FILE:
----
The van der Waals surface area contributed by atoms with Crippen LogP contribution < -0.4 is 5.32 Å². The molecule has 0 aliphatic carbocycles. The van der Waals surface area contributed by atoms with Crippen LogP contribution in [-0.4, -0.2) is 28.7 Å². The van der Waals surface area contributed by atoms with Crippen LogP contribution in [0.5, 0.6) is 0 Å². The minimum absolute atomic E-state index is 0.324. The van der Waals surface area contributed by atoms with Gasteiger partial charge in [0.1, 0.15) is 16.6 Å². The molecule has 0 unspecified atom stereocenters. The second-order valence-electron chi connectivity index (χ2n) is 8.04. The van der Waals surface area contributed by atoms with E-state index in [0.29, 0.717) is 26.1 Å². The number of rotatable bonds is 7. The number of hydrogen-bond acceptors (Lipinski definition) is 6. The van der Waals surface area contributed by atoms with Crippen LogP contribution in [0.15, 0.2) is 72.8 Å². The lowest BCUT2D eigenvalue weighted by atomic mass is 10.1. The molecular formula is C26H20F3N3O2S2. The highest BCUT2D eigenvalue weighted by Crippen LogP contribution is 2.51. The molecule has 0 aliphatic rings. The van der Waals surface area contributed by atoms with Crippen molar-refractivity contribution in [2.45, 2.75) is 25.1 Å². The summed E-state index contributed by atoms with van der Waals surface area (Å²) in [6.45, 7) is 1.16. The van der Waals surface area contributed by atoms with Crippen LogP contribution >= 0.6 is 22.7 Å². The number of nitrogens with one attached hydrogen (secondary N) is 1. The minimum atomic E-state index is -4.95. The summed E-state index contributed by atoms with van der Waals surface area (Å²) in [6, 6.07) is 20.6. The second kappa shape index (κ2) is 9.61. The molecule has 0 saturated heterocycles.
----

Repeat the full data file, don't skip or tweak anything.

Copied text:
The van der Waals surface area contributed by atoms with Crippen LogP contribution < -0.4 is 5.32 Å². The molecule has 0 aliphatic carbocycles. The van der Waals surface area contributed by atoms with Crippen LogP contribution in [-0.4, -0.2) is 28.7 Å². The van der Waals surface area contributed by atoms with Crippen LogP contribution in [0.5, 0.6) is 0 Å². The minimum absolute atomic E-state index is 0.324. The van der Waals surface area contributed by atoms with Gasteiger partial charge in [0.1, 0.15) is 16.6 Å². The molecule has 0 unspecified atom stereocenters. The second-order valence-electron chi connectivity index (χ2n) is 8.04. The van der Waals surface area contributed by atoms with E-state index in [0.29, 0.717) is 26.1 Å². The number of rotatable bonds is 7. The number of hydrogen-bond acceptors (Lipinski definition) is 6. The van der Waals surface area contributed by atoms with Crippen LogP contribution in [0.15, 0.2) is 72.8 Å². The lowest BCUT2D eigenvalue weighted by atomic mass is 10.1. The molecular formula is C26H20F3N3O2S2. The highest BCUT2D eigenvalue weighted by Crippen LogP contribution is 2.51. The molecule has 0 aliphatic rings. The van der Waals surface area contributed by atoms with Crippen molar-refractivity contribution in [2.45, 2.75) is 25.1 Å². The summed E-state index contributed by atoms with van der Waals surface area (Å²) in [6.45, 7) is 1.16. The van der Waals surface area contributed by atoms with Crippen LogP contribution >= 0.6 is 22.7 Å². The number of nitrogens with one attached hydrogen (secondary N) is 1. The minimum atomic E-state index is -4.95. The summed E-state index contributed by atoms with van der Waals surface area (Å²) in [6, 6.07) is 20.6. The second kappa shape index (κ2) is 9.61. The molecule has 0 saturated heterocycles.